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Diplomatic rush as more blood is shed in Mideast

JERUSALEM -- Another stabbing attack Tuesday morning in the West Bank left an Israeli soldier wounded and the assailant killed, increasing the fear in the country that no place is safe.

The military said the Israeli officer was injured lightly in the stabbing. The army said the attack took place in the West Bank village of Beit Awwa near Hebron during a "violent riot" of Palestinian demonstrators.

"Days of rage" continue in Israel

The clashes are yet another guarantee that Israel will remain on edge, reports CBS News correspondent Barry Petersen. But the real dread is over random murder. An attacker Sunday killed a soldier before being killed himself.

The current unrest erupted in Jerusalem a month ago over tensions surrounding a Jerusalem holy site sacred to Jews and Muslims. It soon spread to Arab neighborhoods of east Jerusalem and then to the West Bank, Gaza and the rest of Israel.

The spate of daily attacks have caused panic across Israel and raised fears that the region is on the cusp of a new round of heavy violence.

U.N. Secretary-General Ban Ki-moon was to make a surprise visit to Israel and the Palestinian territories on Tuesday, in a high-profile gambit to bring an end to the wave of violence that has plagued the region.

Palestinian Foreign Minister Riyad Malki told Palestinian radio that Ban, who is currently in Europe, will arrive later Tuesday and meet with both sides. Ban will meet with Palestinian President Mahmoud Abbas and Israeli President Reuven Rivlin, the two leaders' offices said.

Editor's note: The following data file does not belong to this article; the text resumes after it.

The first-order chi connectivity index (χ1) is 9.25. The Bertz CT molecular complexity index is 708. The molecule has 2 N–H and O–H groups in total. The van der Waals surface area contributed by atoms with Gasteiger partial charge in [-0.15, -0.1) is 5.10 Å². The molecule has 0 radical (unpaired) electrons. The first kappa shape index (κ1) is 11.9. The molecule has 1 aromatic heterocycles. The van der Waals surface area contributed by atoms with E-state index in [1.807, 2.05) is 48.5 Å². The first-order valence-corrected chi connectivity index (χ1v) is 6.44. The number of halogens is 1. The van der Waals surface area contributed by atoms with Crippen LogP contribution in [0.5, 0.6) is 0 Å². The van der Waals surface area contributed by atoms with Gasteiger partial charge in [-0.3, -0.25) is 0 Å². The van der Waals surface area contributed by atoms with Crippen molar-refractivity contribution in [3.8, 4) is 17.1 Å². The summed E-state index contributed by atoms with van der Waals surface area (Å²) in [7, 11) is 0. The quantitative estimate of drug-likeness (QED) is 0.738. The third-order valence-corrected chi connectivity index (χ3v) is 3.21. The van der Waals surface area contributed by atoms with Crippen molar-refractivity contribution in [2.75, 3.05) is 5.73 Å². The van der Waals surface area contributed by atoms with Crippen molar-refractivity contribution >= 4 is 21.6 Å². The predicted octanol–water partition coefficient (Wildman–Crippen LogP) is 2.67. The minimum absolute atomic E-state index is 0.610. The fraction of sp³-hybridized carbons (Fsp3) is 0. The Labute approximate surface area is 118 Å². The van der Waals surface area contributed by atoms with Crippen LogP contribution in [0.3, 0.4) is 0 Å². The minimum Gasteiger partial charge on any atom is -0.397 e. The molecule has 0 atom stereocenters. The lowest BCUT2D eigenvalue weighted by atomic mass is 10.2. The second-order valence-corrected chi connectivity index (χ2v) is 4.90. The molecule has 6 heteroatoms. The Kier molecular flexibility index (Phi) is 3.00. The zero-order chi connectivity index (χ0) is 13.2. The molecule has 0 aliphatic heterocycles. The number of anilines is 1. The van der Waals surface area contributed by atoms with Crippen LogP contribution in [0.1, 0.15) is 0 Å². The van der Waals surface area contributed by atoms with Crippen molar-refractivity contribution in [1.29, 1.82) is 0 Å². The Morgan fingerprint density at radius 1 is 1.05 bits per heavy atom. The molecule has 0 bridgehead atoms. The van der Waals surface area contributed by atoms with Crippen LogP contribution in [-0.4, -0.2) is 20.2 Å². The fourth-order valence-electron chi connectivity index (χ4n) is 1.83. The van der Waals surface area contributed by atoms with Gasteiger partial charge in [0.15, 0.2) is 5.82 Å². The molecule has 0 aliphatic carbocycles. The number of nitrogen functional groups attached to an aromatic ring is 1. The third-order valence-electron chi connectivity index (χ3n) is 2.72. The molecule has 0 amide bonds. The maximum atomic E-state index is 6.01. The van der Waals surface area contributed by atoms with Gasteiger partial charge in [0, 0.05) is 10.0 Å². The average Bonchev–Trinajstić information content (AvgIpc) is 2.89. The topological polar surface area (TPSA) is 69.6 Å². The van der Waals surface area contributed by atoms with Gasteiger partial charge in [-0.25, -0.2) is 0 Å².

There was no confirmation of a meeting between Ban and Israeli Prime Minister Benjamin Netanyahu, but reports said the country's new ambassador to the United Nations, Danny Danon, was on his way home to prepare for a meeting with the prime minister.

U.S. Secretary of State John Kerry is also headed to the region this week, set to meet with the Israeli, Palestinian and Jordanian leaders, after stressing the need for both sides to step back and for Israel to give greater "clarity" on its policy regarding the sacred site in Jerusalem known to Jews as the Temple Mount, but also home to the Al-Aqsa Mosque, Islam's third-holiest shrine and a key national symbol for the Palestinians.

Over the past month, nine Israelis have been killed in Palestinian attacks, most of them stabbings. In that time, 42 Palestinians were killed by Israeli fire, including 21 labeled by Israel as attackers, and the rest in clashes with Israeli troops.

The outbreak was fueled by rumors that Israel was plotting to take over the Temple Mount compound. Israel has adamantly denied the allegations, saying it has no plans to change the status quo at the site, where Jews are allowed to visit but not pray. It accuses the Palestinians of inciting to violence through the false claims.

Israel has struggled to contain attacks by Palestinian assailants. Authorities have blocked roads and placed checkpoints at the entrances of Palestinian neighborhoods in east Jerusalem. Other security measures include ID checks and requiring some Palestinian residents to lift their shirts and roll up pant legs as they exit their neighborhoods to prove they are not carrying knives. Soldiers have been deployed in Jerusalem and cities across Israel.

Palestinians say the violence stems from anger over the Jerusalem holy site and nearly 50 years of occupation, as well as a lack of hope.

Netanyahu has also criticized a group of Israelis involved in the beating of an innocent African man who was first shot by security forces, mistaken for a terrorist. The Eritrean national, who came to Israel looking for work, later died in hospital.

No one, Netanyahu said, should take the law into their own hands.

Meanwhile, Petersen reports the Palestinians are now being egged on by ISIS, which has posted videos online urging them to expand their attacks to running over Israelis, or setting them on fire.

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